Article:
Marine chairs were inventions that were intended to improve astronomical observing at sea by providing an observer on a rocking ship with a stable viewing platform as they used an instrument such as a telescope, sextant, quadrant, or earlier an astrolabe. The designs suggested over the centuries varied widely. They often involved different forms of gimbals or suspended weights, and could either be put on the deck of a ship or sometimes floated in the water near a ship. At least in the later centuries, these 'chairs' were often specifically intended to improve observations employed in estimating the ship's longitude coordinate - such as observations of lunar-distances or of the moons of Jupiter.
The concept goes back to at least the sixteenth century in Europe, when seafaring nations such as Portugal produced a number of navigational innovations. For example, there is a magnificent woodcut illustration in Le cosmolabe by Jacques Besson, published at Paris in 1587, of a gimballed marine chair. It is on the poop deck of the depicted ship and features a chair inside of an openwork globe mounted on perpendicular axes, so that in theory the chair's inertia would keep it stable. At the time, this was unlikely to work in practice.
Marine chairs, despite often having been ignored by modern scholars in favor of the chronometer and lunar-distance approaches to estimating longitude, reappeared throughout the history of the British Commissioners of the Longitude. Christopher Irwin of Ireland (see his entry) generated a lot of national and international interest in the late 1750s and early 1760s with his design. The Board funded the finishing and sea trial of it, granting him £500 on 17 August 1762 [RGO 14/5:37]. Nevil Maskelyne considered the chair alongside the lunar-distance method and one of John Harrison's longitude timekeepers on his 1763 trip to Barbados. (Maskelyne, who in 1765 would become Astronomer Royal and a Commissioner of Longitude, reported that the invention was useless. A draft of the letter he sent from Barbados to the Board conveying this and other news is in RGO 4/320:7 [RGO 4/320:7].)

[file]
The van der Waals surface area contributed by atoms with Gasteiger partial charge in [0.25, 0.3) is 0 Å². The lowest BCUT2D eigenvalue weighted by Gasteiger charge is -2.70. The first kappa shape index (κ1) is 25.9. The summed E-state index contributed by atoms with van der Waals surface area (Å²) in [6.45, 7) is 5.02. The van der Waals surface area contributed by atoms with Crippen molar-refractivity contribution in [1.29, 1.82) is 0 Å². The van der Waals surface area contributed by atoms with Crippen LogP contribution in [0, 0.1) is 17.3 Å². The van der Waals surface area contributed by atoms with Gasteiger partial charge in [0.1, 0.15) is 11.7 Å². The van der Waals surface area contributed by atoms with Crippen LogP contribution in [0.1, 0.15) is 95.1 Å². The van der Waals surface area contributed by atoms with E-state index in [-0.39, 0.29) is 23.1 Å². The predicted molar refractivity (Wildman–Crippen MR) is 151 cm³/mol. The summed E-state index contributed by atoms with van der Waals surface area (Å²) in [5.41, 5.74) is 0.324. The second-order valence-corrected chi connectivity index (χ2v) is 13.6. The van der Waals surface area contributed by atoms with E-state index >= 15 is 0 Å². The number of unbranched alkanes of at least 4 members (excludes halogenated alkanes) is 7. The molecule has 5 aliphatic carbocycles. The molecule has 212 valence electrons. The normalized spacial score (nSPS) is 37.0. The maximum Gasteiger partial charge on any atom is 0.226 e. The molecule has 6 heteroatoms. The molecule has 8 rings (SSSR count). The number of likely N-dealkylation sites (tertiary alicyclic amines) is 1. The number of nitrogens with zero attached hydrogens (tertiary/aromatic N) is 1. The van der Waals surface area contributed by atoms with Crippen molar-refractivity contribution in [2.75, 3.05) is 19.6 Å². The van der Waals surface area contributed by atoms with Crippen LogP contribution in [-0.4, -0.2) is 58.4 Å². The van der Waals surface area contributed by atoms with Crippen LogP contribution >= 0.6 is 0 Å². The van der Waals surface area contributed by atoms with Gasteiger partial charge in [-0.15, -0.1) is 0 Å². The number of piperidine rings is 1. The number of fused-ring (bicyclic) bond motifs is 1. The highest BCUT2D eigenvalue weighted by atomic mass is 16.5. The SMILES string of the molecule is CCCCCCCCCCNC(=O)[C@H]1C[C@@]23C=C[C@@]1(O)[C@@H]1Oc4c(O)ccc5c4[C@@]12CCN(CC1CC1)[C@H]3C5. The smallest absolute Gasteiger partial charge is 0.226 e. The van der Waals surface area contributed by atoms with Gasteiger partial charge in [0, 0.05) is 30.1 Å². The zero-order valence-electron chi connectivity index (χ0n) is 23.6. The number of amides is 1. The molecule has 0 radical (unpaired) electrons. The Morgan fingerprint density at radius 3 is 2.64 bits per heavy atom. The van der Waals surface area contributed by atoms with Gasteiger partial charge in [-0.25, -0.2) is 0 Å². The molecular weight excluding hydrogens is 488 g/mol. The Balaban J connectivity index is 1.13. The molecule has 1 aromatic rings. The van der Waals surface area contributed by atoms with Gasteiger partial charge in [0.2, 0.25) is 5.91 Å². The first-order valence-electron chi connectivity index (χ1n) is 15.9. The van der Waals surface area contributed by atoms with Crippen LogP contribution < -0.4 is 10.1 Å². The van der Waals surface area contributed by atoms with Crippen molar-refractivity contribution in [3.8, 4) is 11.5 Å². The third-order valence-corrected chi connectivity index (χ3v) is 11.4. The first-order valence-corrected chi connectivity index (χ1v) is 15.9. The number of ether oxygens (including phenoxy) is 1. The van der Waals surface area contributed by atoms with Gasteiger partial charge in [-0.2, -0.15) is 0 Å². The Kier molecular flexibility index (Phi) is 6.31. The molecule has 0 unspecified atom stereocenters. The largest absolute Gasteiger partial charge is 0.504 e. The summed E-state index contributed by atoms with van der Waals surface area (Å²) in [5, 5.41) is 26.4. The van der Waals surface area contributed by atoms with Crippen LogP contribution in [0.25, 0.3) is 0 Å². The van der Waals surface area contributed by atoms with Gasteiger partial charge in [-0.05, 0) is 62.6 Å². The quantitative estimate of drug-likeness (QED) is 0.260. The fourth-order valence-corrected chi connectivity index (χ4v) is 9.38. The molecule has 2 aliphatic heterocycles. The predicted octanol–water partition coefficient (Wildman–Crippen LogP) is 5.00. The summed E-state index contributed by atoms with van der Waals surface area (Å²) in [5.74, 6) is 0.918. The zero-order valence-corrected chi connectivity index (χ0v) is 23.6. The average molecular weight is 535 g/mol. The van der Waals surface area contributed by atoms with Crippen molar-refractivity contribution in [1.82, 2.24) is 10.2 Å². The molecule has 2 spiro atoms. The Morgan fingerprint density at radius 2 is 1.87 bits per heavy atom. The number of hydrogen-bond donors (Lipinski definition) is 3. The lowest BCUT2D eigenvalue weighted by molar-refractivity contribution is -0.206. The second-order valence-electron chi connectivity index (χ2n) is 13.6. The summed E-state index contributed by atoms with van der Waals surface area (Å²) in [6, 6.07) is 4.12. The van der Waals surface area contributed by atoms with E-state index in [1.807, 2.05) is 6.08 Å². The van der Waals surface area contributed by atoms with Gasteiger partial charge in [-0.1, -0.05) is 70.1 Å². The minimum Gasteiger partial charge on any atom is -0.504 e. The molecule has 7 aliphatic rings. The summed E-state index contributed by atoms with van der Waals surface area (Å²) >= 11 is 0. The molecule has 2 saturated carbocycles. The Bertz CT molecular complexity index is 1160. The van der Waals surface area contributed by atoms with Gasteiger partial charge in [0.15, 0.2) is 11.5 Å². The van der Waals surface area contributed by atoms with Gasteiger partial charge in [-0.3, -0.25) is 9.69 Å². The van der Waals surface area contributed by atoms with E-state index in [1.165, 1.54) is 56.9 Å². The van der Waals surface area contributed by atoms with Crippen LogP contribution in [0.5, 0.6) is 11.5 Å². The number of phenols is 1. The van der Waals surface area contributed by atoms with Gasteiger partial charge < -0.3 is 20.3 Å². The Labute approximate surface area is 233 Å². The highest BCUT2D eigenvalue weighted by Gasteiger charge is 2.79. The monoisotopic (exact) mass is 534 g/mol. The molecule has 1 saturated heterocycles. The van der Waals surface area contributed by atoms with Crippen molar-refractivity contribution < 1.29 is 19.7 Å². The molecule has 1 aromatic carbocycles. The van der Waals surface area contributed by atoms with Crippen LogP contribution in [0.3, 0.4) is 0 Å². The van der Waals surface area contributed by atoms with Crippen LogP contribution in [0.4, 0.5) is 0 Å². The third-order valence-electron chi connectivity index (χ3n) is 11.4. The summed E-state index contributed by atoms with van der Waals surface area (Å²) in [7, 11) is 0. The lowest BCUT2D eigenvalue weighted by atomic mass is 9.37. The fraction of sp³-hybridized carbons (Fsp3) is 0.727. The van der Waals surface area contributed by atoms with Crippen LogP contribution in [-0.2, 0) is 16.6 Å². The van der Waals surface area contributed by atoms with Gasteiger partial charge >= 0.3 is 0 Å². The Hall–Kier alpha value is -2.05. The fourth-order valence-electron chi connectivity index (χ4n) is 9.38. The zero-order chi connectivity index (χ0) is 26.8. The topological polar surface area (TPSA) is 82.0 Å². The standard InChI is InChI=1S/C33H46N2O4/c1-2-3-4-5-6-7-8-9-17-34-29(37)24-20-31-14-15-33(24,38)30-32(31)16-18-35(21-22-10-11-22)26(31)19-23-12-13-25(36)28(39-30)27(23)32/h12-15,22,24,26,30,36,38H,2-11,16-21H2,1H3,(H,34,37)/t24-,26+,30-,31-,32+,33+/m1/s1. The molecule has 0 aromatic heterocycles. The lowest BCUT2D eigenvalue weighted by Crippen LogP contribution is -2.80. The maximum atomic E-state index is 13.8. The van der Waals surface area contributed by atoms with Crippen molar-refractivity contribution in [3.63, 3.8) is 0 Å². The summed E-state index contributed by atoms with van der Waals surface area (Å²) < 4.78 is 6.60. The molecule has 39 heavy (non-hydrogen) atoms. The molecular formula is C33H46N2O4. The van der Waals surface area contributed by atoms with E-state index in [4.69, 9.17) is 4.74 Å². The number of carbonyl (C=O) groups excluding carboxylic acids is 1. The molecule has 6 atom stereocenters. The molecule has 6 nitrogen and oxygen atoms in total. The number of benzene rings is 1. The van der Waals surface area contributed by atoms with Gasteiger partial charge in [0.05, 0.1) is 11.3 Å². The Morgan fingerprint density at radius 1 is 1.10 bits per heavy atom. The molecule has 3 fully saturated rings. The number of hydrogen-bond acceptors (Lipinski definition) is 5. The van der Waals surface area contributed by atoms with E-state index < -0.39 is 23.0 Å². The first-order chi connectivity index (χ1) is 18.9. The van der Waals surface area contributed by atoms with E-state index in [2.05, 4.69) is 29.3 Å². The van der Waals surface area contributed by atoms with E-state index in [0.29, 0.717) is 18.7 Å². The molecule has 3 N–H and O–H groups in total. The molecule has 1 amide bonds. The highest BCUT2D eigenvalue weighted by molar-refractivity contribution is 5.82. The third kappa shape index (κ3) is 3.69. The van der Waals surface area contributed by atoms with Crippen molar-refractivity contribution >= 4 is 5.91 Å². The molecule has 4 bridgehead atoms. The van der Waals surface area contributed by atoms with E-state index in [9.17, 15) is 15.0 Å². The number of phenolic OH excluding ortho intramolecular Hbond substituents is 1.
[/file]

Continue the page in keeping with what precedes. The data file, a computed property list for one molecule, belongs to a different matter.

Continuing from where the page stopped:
Even into the early nineteenth century, projectors continued to periodically suggest their own designs, just as other Europeans continued to pursue the idea. This can be seen in the Board minutes and in some of the volumes of correspondence. Examples include the chair designed and tested by Sir Joseph Senhouse [RGO 14/30:470] in 1793-1794, that of Lieutenant William Chevasse depicted in 1813 in a description and lovely watercolour [RGO 14/36:51], Dickinson's marine chair of 1815 in RGO 14/11 [RGO 14/11:120], that of the Scottish minister and inventor Henry Liston [RGO 14/36:77] in 1818, and beginning in 1820 the Naval midshipman Peter Lecount who asked [RGO 14/36:91] for money to build his proposed chair in the Naval Dockyard.
History and Philosophy of Science
University of Cambridge